Fuller’s planters are biggest selling in the U.S.A.
Nov 04, 2009 | 3280 views | 0 0 comments | 21 21 recommendations | email to a friend | print
Otis Fuller created his revolutionary planter years ago to help out a farmer. From that, others heard and saw the piece of equipment and wanted one. It didn’t take long before the planter was being used worldwide. In the photo above, Fuller holds a brochure promoting the piece of equipment.
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The following story appeared in the Beeville Bee-Picayune on Oct. 24. It is being reprinted here because it is of interest to those in The Progress readership.

Otis Fuller was selling and servicing tractors and equipment in the Rio Grande Valley one day 18 years ago when a customer asked him if he could design an onion planter that would plant four seed rows to a bed.

Otis told the customer, one of the biggest vegetable growers in the Valley, he would put some thought to the project.

Fuller returned to his dealership in Beeville and sketched out a concept.

He and his employees built the customized planter in the service shop.

“I made 13 trips to the Valley to fine-tune the planter before I got it just right,” he recalled.

The customer liked what he saw and purchased the planter.

The larger harvest — and the planter that brought about the higher yield — came to the attention of other vegetable farmers in the Valley.

“Before I knew it, I had orders for seven or eight more,” Otis recalled.

He decided to call Tony Bakker, president of Monosem, which builds and distributes planters worldwide, to see if he would be interested in producing and marketing the onion planter.

“I drove right down to Beeville to see what he had,” said Bakker, whose firm had had a business relationship with Fuller Tractor Co. for almost 10 years.

“I knew he wouldn’t have called me if he didn’t think he was onto something,” Bakker said.

Bakker said he took Otis’ original sketches back to Monosem’s headquarters in Kansas, and had his engineers draw up a schematic for mass production.

Now, almost two decades later, Otis’ vegetable planter is sold worldwide.

“The Chinese are using the planter to plant carrots; the Russians are using it to plant cabbage; and in Saudi Arabia they’re using the planter to plant onions,” Bakker said.

Ross Ayler, western territory manager for Monosem, said Otis’ planter is the biggest selling vegetable planter in the United States.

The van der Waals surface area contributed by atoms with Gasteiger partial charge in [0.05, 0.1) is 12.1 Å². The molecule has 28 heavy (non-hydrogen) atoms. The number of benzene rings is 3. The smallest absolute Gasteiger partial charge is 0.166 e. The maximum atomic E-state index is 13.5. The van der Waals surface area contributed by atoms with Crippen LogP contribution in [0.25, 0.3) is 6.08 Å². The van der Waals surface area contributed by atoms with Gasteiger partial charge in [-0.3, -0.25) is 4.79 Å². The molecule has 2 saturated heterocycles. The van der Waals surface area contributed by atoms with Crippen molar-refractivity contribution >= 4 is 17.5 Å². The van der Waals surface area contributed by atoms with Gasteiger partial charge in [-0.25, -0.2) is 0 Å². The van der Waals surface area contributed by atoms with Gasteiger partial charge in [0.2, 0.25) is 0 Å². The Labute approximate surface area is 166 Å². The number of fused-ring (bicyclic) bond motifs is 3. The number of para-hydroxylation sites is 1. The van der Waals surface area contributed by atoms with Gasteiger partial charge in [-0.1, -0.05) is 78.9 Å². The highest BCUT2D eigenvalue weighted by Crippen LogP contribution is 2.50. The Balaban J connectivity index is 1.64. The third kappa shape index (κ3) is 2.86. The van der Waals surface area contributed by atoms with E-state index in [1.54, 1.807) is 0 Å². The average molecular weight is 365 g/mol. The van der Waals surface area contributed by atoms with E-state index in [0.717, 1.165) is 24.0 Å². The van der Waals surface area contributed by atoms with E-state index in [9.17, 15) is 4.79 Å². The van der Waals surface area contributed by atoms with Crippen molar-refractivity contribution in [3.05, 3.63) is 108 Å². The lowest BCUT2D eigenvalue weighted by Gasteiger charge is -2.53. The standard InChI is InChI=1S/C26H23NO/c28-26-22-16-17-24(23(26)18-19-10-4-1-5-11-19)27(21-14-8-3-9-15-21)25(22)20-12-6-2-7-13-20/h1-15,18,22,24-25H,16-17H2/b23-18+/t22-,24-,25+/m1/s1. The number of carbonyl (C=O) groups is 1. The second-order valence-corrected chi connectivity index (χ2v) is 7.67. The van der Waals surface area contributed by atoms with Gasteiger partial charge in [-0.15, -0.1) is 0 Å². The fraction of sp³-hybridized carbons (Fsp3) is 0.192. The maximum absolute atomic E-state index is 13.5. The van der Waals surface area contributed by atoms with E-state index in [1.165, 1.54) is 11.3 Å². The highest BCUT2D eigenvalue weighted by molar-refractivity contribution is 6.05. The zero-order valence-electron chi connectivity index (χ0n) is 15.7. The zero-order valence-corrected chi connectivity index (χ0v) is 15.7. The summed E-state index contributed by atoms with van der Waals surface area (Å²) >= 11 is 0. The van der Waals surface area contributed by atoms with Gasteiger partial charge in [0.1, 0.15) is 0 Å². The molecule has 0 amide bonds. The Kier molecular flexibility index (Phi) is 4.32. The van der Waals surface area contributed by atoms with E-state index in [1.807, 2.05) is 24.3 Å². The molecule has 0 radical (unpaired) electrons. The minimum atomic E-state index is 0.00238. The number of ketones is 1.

“More than 50 percent of all vegetables grown in the United States are planted with Otis’ vegetable planter,” he said.

Otis said Del Monte Co. uses the planter to plant one million carrot seeds per acres.

“The planter has been very successful and it’s only going to become more successful as the world’s population expands,” Bakker said.

Billie Sue Fuller, Otis’ wife, said the popular vegetable planter has helped create jobs in the United States.

“Sixty percent of the planters are built right here in this country,” she boasted.

Otis takes the kudos from Bakker in stride.

“I was only trying to help a customer,” he recalled.

It’s not the first time Otis has developed an original piece of equipment to help farmers and ranchers.

He’s also developed an implement that can pull out huisache trees by the root rather than mowing them down with a bulldozer.

“Otis believes there’s more to business than just selling and servicing tractors and equipment,” his wife said. “He believes in going the extra mile to help his customers, and that’s why we’ve been so successful.”

Bakker and Ayler visited Otis, Billie Sue and their son, King, last week to present them with a plaque of appreciation for 29 years of commitment to Monosem and selling over 10,000 rows of planters.

“When we first started out, we only had a small office and a part-time secretary,” Bakker recalled.

At that time, Bakker was importing planting equipment from Europe. Otis and King spotted one of the implements almost three decades ago and thought they could sell them out of their Beeville store.

They called around to find out who was importing the machinery.

Bakker just happened to be in Victoria at the time searching for distributors.

“Of course, I rushed right over to Beeville,” he recalled.

The fortuitous phone call developed into a close personal relationship between the two companies over the past three decades, Bakker said.

“Fuller Tractor Co. not only helped us survive those first few years we were in business, it helped us thrive and grow into the successful company we are today,” he said.

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